The Breaks

Lucy Zi Wei Fang

by Julietta Singh

Coach House Books

171 pages


Julietta Singh’s The Breaks is at once a letter, a memoir, and a work of narration. In addressing her six-year-old daughter, Singh’s storytelling is, for the next generation, “a map of broken things, a recyclable archive that will spur you to fashion other ways of being alive, of living.” Singh presents parenthood and pedagogy with urgency, a process of “learning to mother at the end of the world” against the onslaught of environmental destruction and late capitalism, while her daughter, a little brown girl, has already started to navigate American racial and gender dynamics.

Singh takes up ‘the breaks’ in varying ways: The bodily break of a fractured bone that is left to over-heal with extra calcium, the inevitable break that comes between generations in loss and disconnect, and the hopeful break from a capitalism-ingrained way of life to an alternate world. For Singh, break from is a loss that is necessary to survival, but breaking with can make room for collective healing and renewal.

What does it mean to have a child at the end of the world? The break also takes the form of pedagogy; in addition to providing a child with a toolbox of archived stories, parenting can be “reconceived as life’s most enduring act of radical pedagogy” in unlearning the world with a new life. The reader is invited on this journey of experimental unlearning, in ways such as queer family-making and

radical resource sharing. In doing so, a reader might find themselves spoken to as both potential elders and an inheriting generation, perhaps exposing their own relationships to parenthood. The second-person narration brings the reader into an intimate epistolary, blurring the (arguably already inseparable) boundaries between the personal and political. The Breaks illustrates this inseparability by rescaling personal desires for a biological child with themes of radical pedagogy and the intervention that the world needs. However grandiose, these themes must also make peace with the environmental and moral impacts of bringing a child to the end of the world.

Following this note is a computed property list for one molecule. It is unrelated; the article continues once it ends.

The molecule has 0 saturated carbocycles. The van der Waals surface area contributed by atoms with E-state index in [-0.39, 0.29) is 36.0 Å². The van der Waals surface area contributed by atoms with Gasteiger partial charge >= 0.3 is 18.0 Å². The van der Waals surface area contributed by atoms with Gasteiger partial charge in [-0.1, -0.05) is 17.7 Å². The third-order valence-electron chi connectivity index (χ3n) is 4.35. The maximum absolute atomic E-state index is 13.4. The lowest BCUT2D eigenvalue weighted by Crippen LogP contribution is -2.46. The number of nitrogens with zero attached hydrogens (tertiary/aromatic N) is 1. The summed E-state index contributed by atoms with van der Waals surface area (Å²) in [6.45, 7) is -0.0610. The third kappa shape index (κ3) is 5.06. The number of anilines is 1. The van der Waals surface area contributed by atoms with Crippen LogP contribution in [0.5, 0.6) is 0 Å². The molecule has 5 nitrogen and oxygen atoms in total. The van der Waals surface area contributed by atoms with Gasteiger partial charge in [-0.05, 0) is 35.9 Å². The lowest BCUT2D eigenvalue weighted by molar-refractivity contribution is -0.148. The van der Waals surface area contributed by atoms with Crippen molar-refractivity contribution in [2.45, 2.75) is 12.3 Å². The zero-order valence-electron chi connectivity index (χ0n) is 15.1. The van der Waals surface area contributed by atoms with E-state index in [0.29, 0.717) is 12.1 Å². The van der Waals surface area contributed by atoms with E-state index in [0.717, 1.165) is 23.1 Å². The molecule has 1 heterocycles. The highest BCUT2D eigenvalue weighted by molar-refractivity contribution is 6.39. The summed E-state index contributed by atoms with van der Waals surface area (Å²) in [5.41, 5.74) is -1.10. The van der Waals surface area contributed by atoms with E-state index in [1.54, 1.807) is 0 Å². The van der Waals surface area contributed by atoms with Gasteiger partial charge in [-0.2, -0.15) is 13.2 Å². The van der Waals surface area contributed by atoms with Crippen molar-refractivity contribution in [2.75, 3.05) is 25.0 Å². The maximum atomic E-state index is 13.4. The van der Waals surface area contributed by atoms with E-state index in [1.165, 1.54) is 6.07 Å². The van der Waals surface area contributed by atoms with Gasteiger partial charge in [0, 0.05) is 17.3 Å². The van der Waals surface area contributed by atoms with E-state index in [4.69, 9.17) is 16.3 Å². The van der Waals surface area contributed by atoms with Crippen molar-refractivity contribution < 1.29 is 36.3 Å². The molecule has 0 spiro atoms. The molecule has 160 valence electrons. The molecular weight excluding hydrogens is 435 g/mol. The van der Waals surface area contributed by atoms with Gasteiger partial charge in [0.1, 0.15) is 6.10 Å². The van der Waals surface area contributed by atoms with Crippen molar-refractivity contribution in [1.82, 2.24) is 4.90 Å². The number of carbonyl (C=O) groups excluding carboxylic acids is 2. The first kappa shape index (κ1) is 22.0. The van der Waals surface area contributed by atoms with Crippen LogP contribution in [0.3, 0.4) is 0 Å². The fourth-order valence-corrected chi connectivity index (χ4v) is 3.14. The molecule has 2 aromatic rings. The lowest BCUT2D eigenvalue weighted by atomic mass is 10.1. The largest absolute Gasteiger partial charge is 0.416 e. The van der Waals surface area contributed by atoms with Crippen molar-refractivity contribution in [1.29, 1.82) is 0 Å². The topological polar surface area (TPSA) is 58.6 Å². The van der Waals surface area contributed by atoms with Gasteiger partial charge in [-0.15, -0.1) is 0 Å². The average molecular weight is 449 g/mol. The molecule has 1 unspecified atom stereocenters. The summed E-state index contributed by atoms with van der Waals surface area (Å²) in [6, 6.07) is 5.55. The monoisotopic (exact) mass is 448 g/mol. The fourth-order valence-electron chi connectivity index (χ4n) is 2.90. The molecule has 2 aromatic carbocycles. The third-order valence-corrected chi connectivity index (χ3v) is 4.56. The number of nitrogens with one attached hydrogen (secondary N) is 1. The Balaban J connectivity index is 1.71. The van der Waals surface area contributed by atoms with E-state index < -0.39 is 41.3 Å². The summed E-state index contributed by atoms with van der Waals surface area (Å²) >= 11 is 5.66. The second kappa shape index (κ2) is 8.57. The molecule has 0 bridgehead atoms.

Elders, inheritors, and anyone in between can benefit from the narration of The Breaks by approaching it as it was intended—as a selection of knowings from which one can choose their inheritances among the unrealized dreams for liberation and survival beyond the end of the world. As a map of makeshift pathways and ongoing fights for survival, The Breaks ultimately reveals the too-daunting task of being a child at the end of the world, tasked with finding a yet-unrealized way of survival for themselves.

          —Lucy Zi Wei Fang

Lucy Zi Wei Fang is a translator, writer, and photographer. You can find them at 

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“Maple keys are built by nature like helicopter blades, which allows them to propel as far as possible from the mother maple… In these pages, we see the brave, touching, true ways we, too, must embrace the fear and the excitement that comes with leaving where we are rooted.”

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